I fold my hands in my lap, praying André gets the message. On my right, Jean Jacques is sweating in silence, dark circles forming under his armpits. I glance at James. He’s twirling his pen but he looks more bored than angry. André sits back in his chair and lifts his hands in surrender. The politician’s gone. He’s now the kind and wise older man who’s seen it all and genuinely wants to help.
‘You’re all much younger than me, despite your many achievements, and I have a lot more experience than you.’ He bows in the direction of Rachel’s colleagues. ‘Wine is my passion, my life, but it’s a difficult product to assess. Even experts sometimes disagree. What one taster praises, another one dislikes.’ He smiles and pats me on the arm. ‘Last night, Chris chose a Sauvignon Blanc to accompany our dinner, which left Jean Jacques-’
‘We’re not discussing grands crus here or what you had for dinner,’ Rachel interrupts. ‘Our Red Vin de Pays is an entry level product, drunk by people who know little about wine and care even less. They want something clean and fruity. The consignments we’re rejecting are everything but and we want to know why.’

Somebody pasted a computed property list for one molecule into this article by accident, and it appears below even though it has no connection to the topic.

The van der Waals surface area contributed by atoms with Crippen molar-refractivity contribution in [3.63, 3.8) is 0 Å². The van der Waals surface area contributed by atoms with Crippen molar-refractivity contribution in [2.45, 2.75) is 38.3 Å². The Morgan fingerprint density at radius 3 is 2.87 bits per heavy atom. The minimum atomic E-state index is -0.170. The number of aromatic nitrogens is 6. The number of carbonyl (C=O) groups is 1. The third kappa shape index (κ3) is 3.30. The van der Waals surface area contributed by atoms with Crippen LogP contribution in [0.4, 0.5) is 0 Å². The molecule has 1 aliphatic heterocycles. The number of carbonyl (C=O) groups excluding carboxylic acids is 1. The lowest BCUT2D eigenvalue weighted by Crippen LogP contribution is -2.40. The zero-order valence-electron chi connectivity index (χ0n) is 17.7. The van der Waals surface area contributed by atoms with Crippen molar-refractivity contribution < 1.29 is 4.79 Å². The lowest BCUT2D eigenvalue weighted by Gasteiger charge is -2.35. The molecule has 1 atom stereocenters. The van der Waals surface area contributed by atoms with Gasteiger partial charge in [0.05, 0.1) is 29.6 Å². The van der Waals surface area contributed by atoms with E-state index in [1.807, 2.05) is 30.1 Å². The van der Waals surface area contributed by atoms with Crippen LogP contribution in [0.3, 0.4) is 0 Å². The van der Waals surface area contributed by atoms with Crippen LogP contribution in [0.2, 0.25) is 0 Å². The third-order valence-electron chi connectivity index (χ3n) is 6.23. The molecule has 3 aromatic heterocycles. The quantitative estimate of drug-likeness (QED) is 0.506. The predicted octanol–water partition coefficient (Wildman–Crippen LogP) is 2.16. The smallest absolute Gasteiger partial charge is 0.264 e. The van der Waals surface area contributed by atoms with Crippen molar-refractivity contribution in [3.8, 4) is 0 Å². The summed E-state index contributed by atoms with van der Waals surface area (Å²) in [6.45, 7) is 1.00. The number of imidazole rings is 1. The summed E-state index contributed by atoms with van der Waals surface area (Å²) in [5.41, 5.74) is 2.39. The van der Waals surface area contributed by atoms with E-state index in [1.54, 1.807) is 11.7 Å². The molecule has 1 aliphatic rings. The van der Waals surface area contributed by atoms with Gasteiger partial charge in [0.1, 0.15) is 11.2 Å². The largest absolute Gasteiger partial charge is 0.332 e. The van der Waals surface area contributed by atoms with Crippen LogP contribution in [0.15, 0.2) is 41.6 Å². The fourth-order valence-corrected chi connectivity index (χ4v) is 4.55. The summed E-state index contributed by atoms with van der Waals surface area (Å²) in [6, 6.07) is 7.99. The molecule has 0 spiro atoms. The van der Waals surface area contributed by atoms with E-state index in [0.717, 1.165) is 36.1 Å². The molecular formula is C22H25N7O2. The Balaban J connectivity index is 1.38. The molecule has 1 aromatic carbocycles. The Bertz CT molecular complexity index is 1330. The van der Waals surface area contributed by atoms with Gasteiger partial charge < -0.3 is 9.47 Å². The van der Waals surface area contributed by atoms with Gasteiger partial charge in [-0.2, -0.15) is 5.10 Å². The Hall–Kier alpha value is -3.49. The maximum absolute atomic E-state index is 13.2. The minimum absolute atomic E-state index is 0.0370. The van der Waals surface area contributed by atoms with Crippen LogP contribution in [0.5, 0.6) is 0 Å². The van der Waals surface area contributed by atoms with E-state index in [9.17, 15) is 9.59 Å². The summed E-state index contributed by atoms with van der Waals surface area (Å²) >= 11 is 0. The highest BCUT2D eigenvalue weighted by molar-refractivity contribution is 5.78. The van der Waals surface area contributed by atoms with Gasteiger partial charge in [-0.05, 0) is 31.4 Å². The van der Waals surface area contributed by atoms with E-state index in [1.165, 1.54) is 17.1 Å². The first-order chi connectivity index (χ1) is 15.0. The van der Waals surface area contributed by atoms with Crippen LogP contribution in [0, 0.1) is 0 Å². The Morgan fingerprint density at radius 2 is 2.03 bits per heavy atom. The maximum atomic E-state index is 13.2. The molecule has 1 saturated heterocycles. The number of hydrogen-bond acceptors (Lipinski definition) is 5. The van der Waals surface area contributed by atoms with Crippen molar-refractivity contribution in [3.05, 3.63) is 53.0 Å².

I am holding my breath, hoping André will not ask Rachel which type of coffee she prefers.
‘Rachel, you’re right.’ He pauses for effect. ‘I used the same words as you when discussing your wine with Jean Jacques the other day. You see, Jean Jacques is an artist, a purist. Good is not enough for him, he strives for perfection. And sometimes, he goes too far.’
The artist’s face has turned the colour of a mature Burgundy. He looked up when he heard his name and he now stares at André with the pained expression of a dog who’s been kicked by his adored master. André reaches across me to give his hand a little squeeze.
‘Jean Jacques wanted you and your customers to have the best possible wine at the price. He’s used unstable components, which should be reserved for finer wines. He meant well.’ He looks at us, one by one and I am amazed to see the glint of a tear in his eye.
James throws his pen on the table and clicks his tongue in an irritated way. ‘Sorry, I am no wine expert. Are you telling me the red you have sold us went wrong because you tried to make it too good?’
‘It shows a reduced character, which is typical of some of the finer Syrah-based wines of our region,’ André says.